The way he speaks of his wife is probably the only element I found a little odd, as if a lot was being left out, obscuring the full picture. Still, it's his book, his story, the way he wants to say it.
I'm just glad it's there for the rest of us to enjoy.
1 di 1 persone hanno trovato utile la seguente recensione
5.0 su 5 stelle Without a doubt my favorite memoir 12 settembre 2015
Di true britty - Pubblicato su
Formato: Copertina flessibile Acquisto verificato
I don't know why I love this book so much. I love it the way some people love puppies or rain storms or sunsets. It is a natural wonder and I still daydream about it years after my first reading.

Just to let you know, I read it in a car on a cross-country journey. When I was at the wheel and couldn't read, I thought about it.

Harpo was born in 1888 (Can you believe that long ago?) He was the second oldest child of Frenchie, a kind-hearted tailor who was good at many things except tailoring, and Minnie. Minnie was the driving force in the family. Her brother was a famous vaudevillian. So when her family needed money (Frenchie really was not a good tailor), she turned her boys into a vaudeville act. She was part of the act early on, and I think Gummo. But the lineup gelled with Chico (pronounced Chick-o, not Cheek-o), Harpo and Groucho, with youngest brother Zeppo added later and cast as the romantic, good-looking Marx in the earliest movies.

Harpo begins his story in the heated, loud atmosphere of turn-of-the-century New York. The streets were teeming with recent immigrants, among which were the older Marx family members. He really brings this era to life and there is an incredible scene in which he describes how the poor kids caught the Giants games from a hill.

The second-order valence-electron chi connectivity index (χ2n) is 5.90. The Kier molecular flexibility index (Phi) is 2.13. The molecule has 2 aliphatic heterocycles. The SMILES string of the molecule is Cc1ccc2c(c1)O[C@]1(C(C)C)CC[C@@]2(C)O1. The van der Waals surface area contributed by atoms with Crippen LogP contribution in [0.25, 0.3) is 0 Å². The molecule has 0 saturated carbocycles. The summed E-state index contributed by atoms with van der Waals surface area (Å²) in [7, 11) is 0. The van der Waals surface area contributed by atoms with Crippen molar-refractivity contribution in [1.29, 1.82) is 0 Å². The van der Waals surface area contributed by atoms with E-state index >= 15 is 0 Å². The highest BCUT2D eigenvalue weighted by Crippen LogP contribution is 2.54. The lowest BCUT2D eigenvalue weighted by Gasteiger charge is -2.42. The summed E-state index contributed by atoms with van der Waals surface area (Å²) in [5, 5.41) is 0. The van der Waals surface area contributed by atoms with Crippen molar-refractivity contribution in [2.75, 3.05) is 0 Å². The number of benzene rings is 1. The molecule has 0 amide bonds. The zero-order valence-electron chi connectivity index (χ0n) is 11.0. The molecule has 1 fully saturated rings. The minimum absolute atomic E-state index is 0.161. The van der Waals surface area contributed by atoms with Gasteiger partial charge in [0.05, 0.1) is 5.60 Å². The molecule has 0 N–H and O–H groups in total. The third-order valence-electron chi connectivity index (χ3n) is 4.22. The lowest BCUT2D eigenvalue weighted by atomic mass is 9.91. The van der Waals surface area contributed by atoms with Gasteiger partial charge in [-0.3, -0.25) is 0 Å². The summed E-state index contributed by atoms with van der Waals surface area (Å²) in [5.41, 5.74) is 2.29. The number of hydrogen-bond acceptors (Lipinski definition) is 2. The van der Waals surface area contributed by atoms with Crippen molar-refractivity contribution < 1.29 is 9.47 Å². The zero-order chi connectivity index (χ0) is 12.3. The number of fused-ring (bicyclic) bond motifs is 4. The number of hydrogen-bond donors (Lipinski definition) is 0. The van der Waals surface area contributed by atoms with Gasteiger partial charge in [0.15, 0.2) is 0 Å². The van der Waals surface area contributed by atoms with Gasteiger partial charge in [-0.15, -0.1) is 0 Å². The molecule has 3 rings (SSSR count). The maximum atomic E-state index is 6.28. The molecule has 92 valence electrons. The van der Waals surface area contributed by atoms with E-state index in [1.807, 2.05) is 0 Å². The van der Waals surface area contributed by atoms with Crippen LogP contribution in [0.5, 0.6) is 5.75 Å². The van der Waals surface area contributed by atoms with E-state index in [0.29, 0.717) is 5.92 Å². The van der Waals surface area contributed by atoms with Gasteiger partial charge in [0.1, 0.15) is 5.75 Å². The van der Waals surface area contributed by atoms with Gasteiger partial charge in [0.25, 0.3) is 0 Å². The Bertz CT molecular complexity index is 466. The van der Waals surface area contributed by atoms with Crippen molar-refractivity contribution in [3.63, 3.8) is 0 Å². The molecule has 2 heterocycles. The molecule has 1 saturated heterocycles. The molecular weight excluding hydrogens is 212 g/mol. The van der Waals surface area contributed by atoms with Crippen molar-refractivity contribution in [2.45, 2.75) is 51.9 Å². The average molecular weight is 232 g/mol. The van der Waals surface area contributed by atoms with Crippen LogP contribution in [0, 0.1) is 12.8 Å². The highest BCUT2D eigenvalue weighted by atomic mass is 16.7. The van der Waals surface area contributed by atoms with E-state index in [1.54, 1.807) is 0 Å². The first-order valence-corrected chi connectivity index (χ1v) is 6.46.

Some of the best writing is devoted to his wonderfully quirky and loving family. Chico can't stay away from the chicks and the cards. Groucho has a fork for a tongue and a secret wish to be an author. Frenchie is bungling customer orders, but everyone likes him too much to make a fus. Minnie is holding the family together and making plans for the future.

Harpo is his own best character. He loves harp, is really tight with Chico and, when they finally start performing in vaudeville, gets booed when he delivers lines like lead balloons. That experience led him to develop the puckish mute persona familiar to fans of the movies.

There is too much in the book to waste your time telling you about it. How can you describe a book that is pure joy? But Harpo was there the early immigrant experience, the heyday of vaudeville, the first talkies, the golden years of Hollywood, the Roaring Twenties, the Algonquin Club, the Depression and the Cold War. He captures all of it with an insider's eye for anecdote.

One of the best scenes takes place on a boat in Oct. 1929 when he loses everything but his shirt in the stock market crash. He and the others with him play a game that gets referenced near the end of the book in a poignant and utterly happenstance reunion.

When Harpo died, his brothers felt a crushing loss. Those who knew him did because he was that rare light that made the world around him a brighter, warmer place. When I finished the book, I felt the sun go down inside me.
1 di 1 persone hanno trovato utile la seguente recensione
5.0 su 5 stelle Fabulous stories of the Hollywood that meant something 3 settembre 2015
Di Sue J - Pubblicato su
Formato: Formato Kindle Acquisto verificato
What an interesting life! Recommended for anyone who (a) loves the Marx Brothers or (b) is interested at all in the people of the era. From the famed Algonquin Round Table to country clubs in Hollywood, this is the story of how a 2nd grade drop out became best friends with the likes of Alexander Woolcott, George Bernard Shaw, and Maxim Litinov. Fascinating book full of wonderful stories that will have me searching for biographies of his friends for years to come.
1 di 1 persone hanno trovato utile la seguente recensione
5.0 su 5 stelle What a wonderful book about a wonderful man and his family and ... 25 gennaio 2017
Di Susie Q - Pubblicato su
Formato: Copertina flessibile Acquisto verificato
What a wonderful book about a wonderful man and his family and friends! It was a rollercoaster ride through Harpo's life with all its zaniness and ups and downs. His remarkable mother, Minnie was a delightful influence on him and his brothers. His cheerfulness and sunny disposition were a big part of his successful life. The chapter on Oscar Levant was hilarious. This book makes you feel like you were privileged to peek into his private life. A decent man and a fine father, husband, and a true friend, Harpo Marx was!